5. The claimant was separated from employment for the purpose of entering the armed forces of the United States under Ohio Revised Code Section 4141.29(D)(2)(a)(i); OR
    6. The claimant left concurrent employment, left employment to accept recall from a prior employer, or left to accept other employment under Ohio Revised Code Sections 4141.29(D)(2)(a)(iii) and (iv), and Section 4141.291; OR
    7. The claimant refused an offer of suitable work, or refused or failed to investigate a referral to suitable work, because the claimant was attending a training course approved by the Director under Ohio Revised Code Section 4141.29(A)(4). {ORC §4141.29(D)(2)(b)(ii)}
    8. Charges to a base period employer, with whom the claimant is employed part-time at the time of the application, will be mutualized IF: {ORC §4141.24(D)(1)}
      1. The claimant also worked part-time for the employer during the base period of the claim;
      2. The claimant is unemployed due to loss of other employment; AND
      3. The employer is not a reimbursing employer under Ohio Revised Code Sections 4141.241 or 4141.242.
  4. Under former Ohio Revised Code Section 4141.29(H), charges were mutualized when the claimant was separated from employment pursuant to a labor-management contract or agreement, or pursuant to an established employer plan, program, or policy which permits the employee, because of a lack of work, to accept the separation from employment under Ohio Revised Code Section 4141.29(D)(2)(a)(ii). This provision was eliminated effective September 21, 2000.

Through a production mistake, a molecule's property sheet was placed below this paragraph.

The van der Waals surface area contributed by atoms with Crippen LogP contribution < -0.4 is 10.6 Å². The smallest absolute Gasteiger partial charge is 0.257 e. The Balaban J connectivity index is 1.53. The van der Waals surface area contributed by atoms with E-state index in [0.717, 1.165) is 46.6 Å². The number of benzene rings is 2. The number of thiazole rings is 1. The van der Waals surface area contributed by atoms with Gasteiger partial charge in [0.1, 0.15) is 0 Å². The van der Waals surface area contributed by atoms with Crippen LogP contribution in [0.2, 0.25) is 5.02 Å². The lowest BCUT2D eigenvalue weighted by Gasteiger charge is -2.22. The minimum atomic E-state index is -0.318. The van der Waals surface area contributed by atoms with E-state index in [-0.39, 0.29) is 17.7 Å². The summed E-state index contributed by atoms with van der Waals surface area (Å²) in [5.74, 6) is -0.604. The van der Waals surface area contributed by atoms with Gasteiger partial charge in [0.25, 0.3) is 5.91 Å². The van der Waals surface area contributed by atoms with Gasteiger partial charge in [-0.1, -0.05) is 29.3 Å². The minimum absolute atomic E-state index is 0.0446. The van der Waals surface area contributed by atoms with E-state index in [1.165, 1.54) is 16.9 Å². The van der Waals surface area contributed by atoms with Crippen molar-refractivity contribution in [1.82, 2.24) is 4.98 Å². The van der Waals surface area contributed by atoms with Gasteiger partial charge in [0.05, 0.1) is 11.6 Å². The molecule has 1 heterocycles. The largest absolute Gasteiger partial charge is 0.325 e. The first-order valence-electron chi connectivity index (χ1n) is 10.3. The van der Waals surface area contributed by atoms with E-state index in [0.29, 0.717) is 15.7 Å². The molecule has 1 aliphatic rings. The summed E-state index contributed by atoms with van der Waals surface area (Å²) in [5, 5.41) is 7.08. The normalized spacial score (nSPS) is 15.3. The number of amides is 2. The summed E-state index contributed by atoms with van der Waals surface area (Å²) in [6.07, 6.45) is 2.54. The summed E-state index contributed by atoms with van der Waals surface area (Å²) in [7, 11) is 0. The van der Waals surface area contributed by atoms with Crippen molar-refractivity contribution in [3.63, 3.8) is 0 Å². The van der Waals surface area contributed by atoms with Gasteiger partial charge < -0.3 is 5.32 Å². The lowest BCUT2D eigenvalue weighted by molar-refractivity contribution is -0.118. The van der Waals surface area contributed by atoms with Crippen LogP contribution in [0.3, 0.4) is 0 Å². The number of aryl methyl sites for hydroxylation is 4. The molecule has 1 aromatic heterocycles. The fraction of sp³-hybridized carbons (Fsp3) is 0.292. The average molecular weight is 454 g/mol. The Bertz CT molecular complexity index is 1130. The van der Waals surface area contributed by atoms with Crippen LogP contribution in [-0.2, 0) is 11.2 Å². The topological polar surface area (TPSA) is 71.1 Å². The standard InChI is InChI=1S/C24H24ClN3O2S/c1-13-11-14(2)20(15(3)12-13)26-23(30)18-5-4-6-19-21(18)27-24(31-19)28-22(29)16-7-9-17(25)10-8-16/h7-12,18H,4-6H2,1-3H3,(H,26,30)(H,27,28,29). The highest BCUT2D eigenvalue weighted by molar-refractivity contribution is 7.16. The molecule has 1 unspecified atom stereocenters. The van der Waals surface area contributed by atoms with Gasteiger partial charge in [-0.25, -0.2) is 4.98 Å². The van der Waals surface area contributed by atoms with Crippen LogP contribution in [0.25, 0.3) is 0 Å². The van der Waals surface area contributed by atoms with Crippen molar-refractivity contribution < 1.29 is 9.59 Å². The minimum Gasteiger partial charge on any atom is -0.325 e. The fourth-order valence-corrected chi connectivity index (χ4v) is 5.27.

5. The account of a contributory Ohio employer will be mutualized when its wages have been sent to another state as a Combined Wage Claim, and the charges would have been mutualized had the claim been under Ohio law. {OAC 4141-35-06}

G.  Interested Parties

  1. On a first claim for benefits, or an additional claim, the Interested Parties are: the Director, the claimant, the most recent separating employer, and any other employer whose separation is involved in the determination. {ORC §§4141.01(l) and 4141.28(E)} Separations prior to the claimant's most recent separation shall NOT be examined IF: {OAC 4141-27-01(B)}
    1. the claimant was employed in covered employment for six or more weeks with the most recent separating employer; AND
    2. the claimant earned, or was paid for such weeks, a total of:
      1. 2006: $1,158.00;
      2. 2005: $1,116.00;
      3. 2004: $1,086.00.
  2. On a continued claim, the Interested Parties are: the Director, the claimant, and any employer who has filed a valid Eligibility Notice. {ORC §§4141.01(l) and 4141.28(F)} A continued claim is any claim other than a first or additional claim. {ORC §4141.01(F)}